[sword-devel] 1.7.2 release
chris at burrell.me.uk
Wed Jan 15 13:08:37 MST 2014
On 15 Jan 2014 15:13, "Chris Little" <chrislit at crosswire.org> wrote:
> On 1/15/2014 12:31 AM, Peter von Kaehne wrote:
>> On Tue, 2014-01-14 at 19:07 -0800, Chris Little wrote:
>>> I haven't looked at the code, but the idea of mapping between
>>> versification systems (not versifications of particular translations but
>>> versification systems, as we define them) is completely ridiculous.
>> Teus has already given a use case. The fact that most of our frontends
>> have parallel displays which do not work well with av11n is the other
>> compelling one.
>> The need for mapping has been discussed for many years on this mailing
>> list and has also been agreed. To call it 'completely ridiculous' is
>> neither reflecting what has been agreed upon nor the actual facts -
>> approximate mapping via an intermediate super-v11n system in a way as
Jsword simply uses kjv as intermediary and copes for bidirectional
splits/merges across kjv as well as extra/missing verses, chapters. The
fact that kjv has, has not or has a different mapping is irrelevant and you
can go from a to b without losing resolution.
>> Teus describes is a lot better than no mapping.
> As the person who collated all of the data and created all of the
versification systems used in Sword (with the exception of SynodalP(rot)),
I'm perhaps in the unique position of being able to state categorically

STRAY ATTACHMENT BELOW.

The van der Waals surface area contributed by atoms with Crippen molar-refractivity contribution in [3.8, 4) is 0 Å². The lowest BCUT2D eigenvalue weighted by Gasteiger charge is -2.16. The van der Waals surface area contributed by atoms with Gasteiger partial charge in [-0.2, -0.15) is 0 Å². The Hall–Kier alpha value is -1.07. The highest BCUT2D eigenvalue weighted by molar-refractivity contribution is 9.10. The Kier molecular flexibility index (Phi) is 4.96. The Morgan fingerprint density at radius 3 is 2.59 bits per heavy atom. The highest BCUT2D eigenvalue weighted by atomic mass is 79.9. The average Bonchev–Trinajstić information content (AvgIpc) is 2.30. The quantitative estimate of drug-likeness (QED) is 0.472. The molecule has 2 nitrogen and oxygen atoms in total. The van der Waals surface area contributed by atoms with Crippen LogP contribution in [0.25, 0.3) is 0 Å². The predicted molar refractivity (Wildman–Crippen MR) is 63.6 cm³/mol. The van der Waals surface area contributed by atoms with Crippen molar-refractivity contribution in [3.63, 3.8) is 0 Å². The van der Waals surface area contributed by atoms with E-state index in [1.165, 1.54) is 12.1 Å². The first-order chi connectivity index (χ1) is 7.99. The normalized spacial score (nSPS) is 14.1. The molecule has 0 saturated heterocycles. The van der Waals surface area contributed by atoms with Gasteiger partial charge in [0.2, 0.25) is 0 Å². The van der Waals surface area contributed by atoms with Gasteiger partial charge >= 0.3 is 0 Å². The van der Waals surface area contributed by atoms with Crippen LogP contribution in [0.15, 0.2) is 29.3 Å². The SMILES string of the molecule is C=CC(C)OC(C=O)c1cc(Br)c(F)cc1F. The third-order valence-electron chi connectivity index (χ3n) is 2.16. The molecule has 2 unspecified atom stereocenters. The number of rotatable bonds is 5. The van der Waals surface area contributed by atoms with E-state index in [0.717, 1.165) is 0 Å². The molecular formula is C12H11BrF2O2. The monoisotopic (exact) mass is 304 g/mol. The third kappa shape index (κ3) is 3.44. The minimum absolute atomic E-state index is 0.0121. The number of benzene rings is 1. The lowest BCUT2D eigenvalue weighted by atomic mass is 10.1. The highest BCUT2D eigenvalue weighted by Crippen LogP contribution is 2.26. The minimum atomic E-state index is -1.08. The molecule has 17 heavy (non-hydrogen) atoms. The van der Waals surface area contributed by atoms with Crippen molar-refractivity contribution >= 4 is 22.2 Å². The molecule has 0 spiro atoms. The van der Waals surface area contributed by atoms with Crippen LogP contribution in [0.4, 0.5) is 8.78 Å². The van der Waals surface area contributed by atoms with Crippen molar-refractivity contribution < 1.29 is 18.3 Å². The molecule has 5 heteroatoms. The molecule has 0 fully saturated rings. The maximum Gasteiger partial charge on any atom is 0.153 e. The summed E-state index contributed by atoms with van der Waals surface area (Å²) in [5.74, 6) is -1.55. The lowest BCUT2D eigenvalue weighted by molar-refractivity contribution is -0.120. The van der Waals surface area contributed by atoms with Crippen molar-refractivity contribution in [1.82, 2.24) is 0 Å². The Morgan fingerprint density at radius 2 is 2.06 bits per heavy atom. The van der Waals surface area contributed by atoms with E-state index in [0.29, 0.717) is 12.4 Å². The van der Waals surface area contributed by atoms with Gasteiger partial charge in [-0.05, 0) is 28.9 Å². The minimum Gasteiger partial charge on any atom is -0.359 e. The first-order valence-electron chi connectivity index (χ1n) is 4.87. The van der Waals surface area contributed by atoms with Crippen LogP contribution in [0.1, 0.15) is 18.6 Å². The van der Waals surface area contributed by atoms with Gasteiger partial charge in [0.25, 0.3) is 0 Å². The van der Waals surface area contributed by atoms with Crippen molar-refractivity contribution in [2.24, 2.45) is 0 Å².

that it is, in fact, completely ridiculous to map between versification
systems that cover more than a single edition (or strict translations of
that edition, or translations that strictly follow another edition's
> You can safely map between the KJV(A), NRSV(A), MT, Leningrad, and Luther
systems. Those are all based on a single text. They are effectively
per-module versification systems where we included the versification system
in the library because the precise system is used broadly or the text
itself is of great significance. (SynodalP(rot) probably belongs in this
> You cannot map between Vulg, Catholic(2), LXX, German, Synodal, and
Orthodox and any other system because these aren't versification standards,
they are best-fit maximal coverage systems. They're more like collections
of vaguely similar (or sometimes rather dissimilar, but similarly named)
versification systems. They can be a bit like dialect continua: Similar
translations with similar source material may have very similar
versification systems, but other pairs of translations using the same
Versification value in Sword can have widely differing internal
Anything is better than nothing. And it usually is the case that all
Catholic Bibles will have roughly the same mapping. As you say they are
often collections of similar versification systems. In particular it's
useful for those commonly offset verses belonging in both kjv and other
> I've contemplated 'intermediate super-v11n's, as you term them, and
they're an intractable solution if they are any help at all.
That's exactly what we have in jsword so definitely not intractable. They
work quite well.
> Among the problems are that you can't simply map back to a Hebrew OT
based on the MT versification system and a Greek NT based on the GNT/NRSV
versification system. Even allowing for split verse mappings (which would
have the further complication of introducing irreversible verse folding in
Not true. We have bidirectional splits and JSword doesn't suffer from verse
there are quite a few other sources that people have used over the years
with unique verses (the LXX & Vulgate being the most significant).
>> Kostya's patch for v11n mapping is well known on this list, it has been
>> tentatively discussed several times, Troy has acknowledged its presence
>> on his list of things to look through - though that is a long time ago.
>> Troy also has highlighted various border cases which need a solution or
>> suggestions for solutions.
Would be interested to hear which as we've solved a number of these in